Learning to say no

Thinking about a business? Here’s one tough cookie you’ll need to swallow.


Startups are plagued with a lot of things. Perhaps, the worst of them is the continued search for opportunities to thrive. And this is plausibly the worst of them. It’s a necessary evil because we need the chance to thrive but at the same time they are a point of exploitation that could potentially drill holes of disaster.


We’ll have you know one thing: if you feel shaky about a person, trust that instinct. Your chakras are designed to pick up bad vibes. That still rings true for your business/idea.


So what do you do when an investor gives interest in your product/project/business/idea; yet you feel that bad vibe?  Here are some sure fire ways to go about this sticky gooey situation:


Sit down. Be humble – Right? As if someone looking to exploit you needs any form of good vibes from you. But they really do. Situations change, things change. They may not be ideal today but who knows what they have to offer tomorrow?


Give yourself time to think – if it’s a bad vibe it’s a bad vibe. But really take the time to think about it. Situations may not always be ideal but you really need to think if you have skin thick enough to make do with what you’re looking at. Evaluate the pros and cons then take it up with yourself then.


Listen to your gut – your Manipura wisdom knows. If you know, you know – it’s just the order of the game. Listen to your instincts before deciding if it’s worth it or no.


Negotiate – any sane investor looking at an opportunity will be open to negotiations without gagging you to a final decision.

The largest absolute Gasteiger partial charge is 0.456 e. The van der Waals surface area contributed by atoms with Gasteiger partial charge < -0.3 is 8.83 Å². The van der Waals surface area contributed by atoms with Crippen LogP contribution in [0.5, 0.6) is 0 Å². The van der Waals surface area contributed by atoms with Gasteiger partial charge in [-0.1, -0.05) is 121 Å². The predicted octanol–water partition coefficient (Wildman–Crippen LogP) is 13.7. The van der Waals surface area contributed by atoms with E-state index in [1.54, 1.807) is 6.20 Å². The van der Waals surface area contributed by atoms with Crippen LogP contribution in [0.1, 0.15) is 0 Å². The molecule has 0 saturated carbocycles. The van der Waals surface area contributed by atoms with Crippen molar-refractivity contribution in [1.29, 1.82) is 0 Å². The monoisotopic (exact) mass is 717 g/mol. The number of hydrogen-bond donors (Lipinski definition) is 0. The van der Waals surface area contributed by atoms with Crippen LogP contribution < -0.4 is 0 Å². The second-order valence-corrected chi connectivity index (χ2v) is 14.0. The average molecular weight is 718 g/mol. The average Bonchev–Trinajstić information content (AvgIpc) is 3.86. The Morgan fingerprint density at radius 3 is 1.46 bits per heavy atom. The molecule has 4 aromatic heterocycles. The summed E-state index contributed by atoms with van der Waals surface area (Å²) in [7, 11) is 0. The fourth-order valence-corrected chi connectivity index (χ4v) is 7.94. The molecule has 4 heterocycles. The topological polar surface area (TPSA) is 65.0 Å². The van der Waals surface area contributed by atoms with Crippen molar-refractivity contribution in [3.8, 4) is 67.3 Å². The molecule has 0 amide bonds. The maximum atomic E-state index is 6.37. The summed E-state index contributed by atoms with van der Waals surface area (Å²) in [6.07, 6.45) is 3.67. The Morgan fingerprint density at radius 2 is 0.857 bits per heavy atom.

Let it be known that you can say no – your product/project/business/idea is basically your baby. No one teaches you how to parent 100% but we know a thing or two. You can say no. Don’t beat yourself up about saying no. It is rumored that a bad consequence surpasses the road that was never taken.  


Lead with positives when saying no – no one likes rejection and that goes for venture capitalists. Be kind when turning them down Heck, you could even throw in the proverbial ‘it’s not you, it’s me.


Pick the right place and time – obviously. It’s not like you’re gonna wine and dine them before turning them down, right? At this very excruciating stage, you need to be very professional.


Be calm, logical and concise - don’t freak out, think things through and be very straight-to-the-point. Trust us that last one is possibly the hardest but it’s a necessary evil.  Here’s more wins to you.


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